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State v. Gilmer

Court of Appeals of Ohio, Sixth District

July 12, 2013

State of Ohio Appellee
v.
James Gilmer Appellant

Trial Court No. CR0201201308

Julia R. Bates, Lucas County Prosecuting Attorney, and

Timothy F. Braun, Assistant Prosecuting Attorney, for appellee.

Neil S. McElroy, for appellant.

DECISION AND JUDGMENT

OSOWIK, J.

{¶1} This is an appeal from a judgment of the Lucas County Court of Common Pleas that found appellant guilty of two counts of rape in violation of R.C. 2907.01(A)(2) and (B).

{¶2} Appellant was initially indicted on the two rape charges underlying this case in January 2011. In March 2011, appellant filed a motion for the trial court to determine whether the complaining witness, a child five years of age, was competent to testify. The trial court conducted a hearing on April 8, 2011, and questioned the child pursuant to Evid.R. 601. The court took the matter under advisement and, on April 18, 2011, ruled that the child was competent to testify. The indictment subsequently was nollied and a bill of information was filed on February 24, 2012. On that same date, appellant entered pleas of guilty in accordance with North Carolina v. Alford, 400 U.S. 25, 91 S.Ct. 160, 27 L.Ed.2d 162 (1970). Appellant's pleas were accepted and his sentencing hearing was held immediately.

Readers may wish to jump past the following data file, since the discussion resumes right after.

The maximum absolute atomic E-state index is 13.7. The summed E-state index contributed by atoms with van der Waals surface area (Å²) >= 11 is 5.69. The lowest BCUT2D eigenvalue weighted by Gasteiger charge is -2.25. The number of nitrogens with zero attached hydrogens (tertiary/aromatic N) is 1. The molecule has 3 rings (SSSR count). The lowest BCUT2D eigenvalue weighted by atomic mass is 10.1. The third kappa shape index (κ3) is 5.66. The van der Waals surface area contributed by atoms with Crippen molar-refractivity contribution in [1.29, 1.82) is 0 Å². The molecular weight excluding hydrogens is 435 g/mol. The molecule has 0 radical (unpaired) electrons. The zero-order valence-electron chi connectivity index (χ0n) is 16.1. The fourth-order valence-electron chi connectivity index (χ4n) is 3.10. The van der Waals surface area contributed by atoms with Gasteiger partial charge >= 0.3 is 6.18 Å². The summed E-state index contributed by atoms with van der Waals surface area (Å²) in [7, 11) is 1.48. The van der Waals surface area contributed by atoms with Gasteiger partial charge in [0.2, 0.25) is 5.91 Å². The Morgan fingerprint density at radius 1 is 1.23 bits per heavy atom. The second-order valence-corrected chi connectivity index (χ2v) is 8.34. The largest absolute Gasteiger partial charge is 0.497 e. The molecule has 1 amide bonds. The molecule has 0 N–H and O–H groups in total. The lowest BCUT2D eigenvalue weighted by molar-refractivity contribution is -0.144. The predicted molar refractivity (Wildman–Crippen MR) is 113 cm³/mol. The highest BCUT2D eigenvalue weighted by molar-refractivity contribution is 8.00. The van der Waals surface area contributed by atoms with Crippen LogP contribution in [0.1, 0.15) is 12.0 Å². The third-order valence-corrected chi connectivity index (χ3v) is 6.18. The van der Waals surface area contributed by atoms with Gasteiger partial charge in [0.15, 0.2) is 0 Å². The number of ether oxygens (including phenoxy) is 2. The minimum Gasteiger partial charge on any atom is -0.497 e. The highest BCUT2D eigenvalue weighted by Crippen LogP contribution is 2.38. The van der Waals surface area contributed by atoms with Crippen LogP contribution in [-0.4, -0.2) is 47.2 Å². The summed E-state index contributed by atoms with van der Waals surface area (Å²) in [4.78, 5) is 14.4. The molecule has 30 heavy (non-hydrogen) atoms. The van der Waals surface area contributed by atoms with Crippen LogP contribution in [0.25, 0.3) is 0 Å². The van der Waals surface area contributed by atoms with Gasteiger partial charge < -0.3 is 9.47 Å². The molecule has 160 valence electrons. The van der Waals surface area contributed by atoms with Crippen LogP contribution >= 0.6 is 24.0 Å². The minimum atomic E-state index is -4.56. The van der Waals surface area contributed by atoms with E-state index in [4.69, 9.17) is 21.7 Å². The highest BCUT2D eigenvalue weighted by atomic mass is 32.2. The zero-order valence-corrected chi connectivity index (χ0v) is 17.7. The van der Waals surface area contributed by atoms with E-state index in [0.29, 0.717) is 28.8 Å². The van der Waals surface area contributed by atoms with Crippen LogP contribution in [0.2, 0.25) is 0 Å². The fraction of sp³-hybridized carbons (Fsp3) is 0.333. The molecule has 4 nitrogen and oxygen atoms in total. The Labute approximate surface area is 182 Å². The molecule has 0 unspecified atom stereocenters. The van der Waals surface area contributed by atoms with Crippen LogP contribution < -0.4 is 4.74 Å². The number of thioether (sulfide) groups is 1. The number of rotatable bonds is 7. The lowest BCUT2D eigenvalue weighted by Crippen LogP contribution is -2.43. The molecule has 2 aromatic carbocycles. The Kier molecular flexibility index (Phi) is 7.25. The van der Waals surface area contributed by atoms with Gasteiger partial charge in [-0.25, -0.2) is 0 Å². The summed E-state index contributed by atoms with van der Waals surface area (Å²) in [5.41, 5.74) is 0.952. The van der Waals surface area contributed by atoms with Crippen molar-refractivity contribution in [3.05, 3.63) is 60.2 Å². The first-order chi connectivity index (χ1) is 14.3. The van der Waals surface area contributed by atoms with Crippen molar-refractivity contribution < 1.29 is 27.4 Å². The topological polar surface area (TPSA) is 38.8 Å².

{¶3} The trial court addressed appellant, explaining the consequences of entering an Alford plea. After the prosecutor set forth the basis for the charges against appellant, the trial court found that appellant had made a knowing, intelligent and voluntary waiver of his constitutional rights, accepted the Alford plea, and found appellant guilty of the two counts of rape. Appellant was sentenced to ten years on each count, to be served consecutively.

{¶4} Appellant now sets forth the following assignments of error:

Assignment of Error No. 1:

The trial court failed to adequately determine whether the child- victim was competent to testify as required by Evid.R. 601(A), R.C. § 2317.01, and the Ohio Supreme Court's decision in State v. Frazier.

Assignment of Error No. 2:

Trial counsel's failure to object to the trial court's ruling regarding the competency of the child-witness resulted in a deprivation of Mr. Gilmer's right to the effective assistance of counsel as guaranteed by the United States Constitution.

{¶5} In support of his first assignment of error, appellant asserts that there was no verification of the truth or accuracy of the answers provided by the witness in response to the trial court's questions and that, therefore, the trial court failed to adequately determine whether the child victim was competent to testify as required by Ohio law. In support of his second assignment of error, appellant asserts that trial counsel was ineffective ...


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